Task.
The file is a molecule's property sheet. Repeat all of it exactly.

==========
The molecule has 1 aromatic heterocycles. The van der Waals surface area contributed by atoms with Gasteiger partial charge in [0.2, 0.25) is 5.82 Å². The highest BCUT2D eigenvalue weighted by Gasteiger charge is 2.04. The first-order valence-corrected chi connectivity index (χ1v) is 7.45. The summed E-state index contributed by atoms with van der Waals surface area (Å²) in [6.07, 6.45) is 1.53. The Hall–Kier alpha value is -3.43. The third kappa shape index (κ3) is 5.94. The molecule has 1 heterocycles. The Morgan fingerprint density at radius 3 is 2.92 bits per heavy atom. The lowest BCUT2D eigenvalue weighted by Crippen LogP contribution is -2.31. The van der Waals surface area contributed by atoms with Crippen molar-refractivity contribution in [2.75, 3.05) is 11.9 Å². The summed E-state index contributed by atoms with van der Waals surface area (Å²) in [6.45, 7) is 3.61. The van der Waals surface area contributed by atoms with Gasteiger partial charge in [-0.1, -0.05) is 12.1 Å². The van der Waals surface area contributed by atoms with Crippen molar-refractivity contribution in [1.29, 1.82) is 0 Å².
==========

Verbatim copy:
The molecule has 1 aromatic heterocycles. The van der Waals surface area contributed by atoms with Gasteiger partial charge in [0.2, 0.25) is 5.82 Å². The highest BCUT2D eigenvalue weighted by Gasteiger charge is 2.04. The first-order valence-corrected chi connectivity index (χ1v) is 7.45. The summed E-state index contributed by atoms with van der Waals surface area (Å²) in [6.07, 6.45) is 1.53. The Hall–Kier alpha value is -3.43. The third kappa shape index (κ3) is 5.94. The molecule has 1 heterocycles. The Morgan fingerprint density at radius 3 is 2.92 bits per heavy atom. The lowest BCUT2D eigenvalue weighted by Crippen LogP contribution is -2.31. The van der Waals surface area contributed by atoms with Crippen molar-refractivity contribution in [2.75, 3.05) is 11.9 Å². The summed E-state index contributed by atoms with van der Waals surface area (Å²) in [6.45, 7) is 3.61. The van der Waals surface area contributed by atoms with Gasteiger partial charge in [-0.1, -0.05) is 12.1 Å². The van der Waals surface area contributed by atoms with Crippen molar-refractivity contribution in [1.29, 1.82) is 0 Å².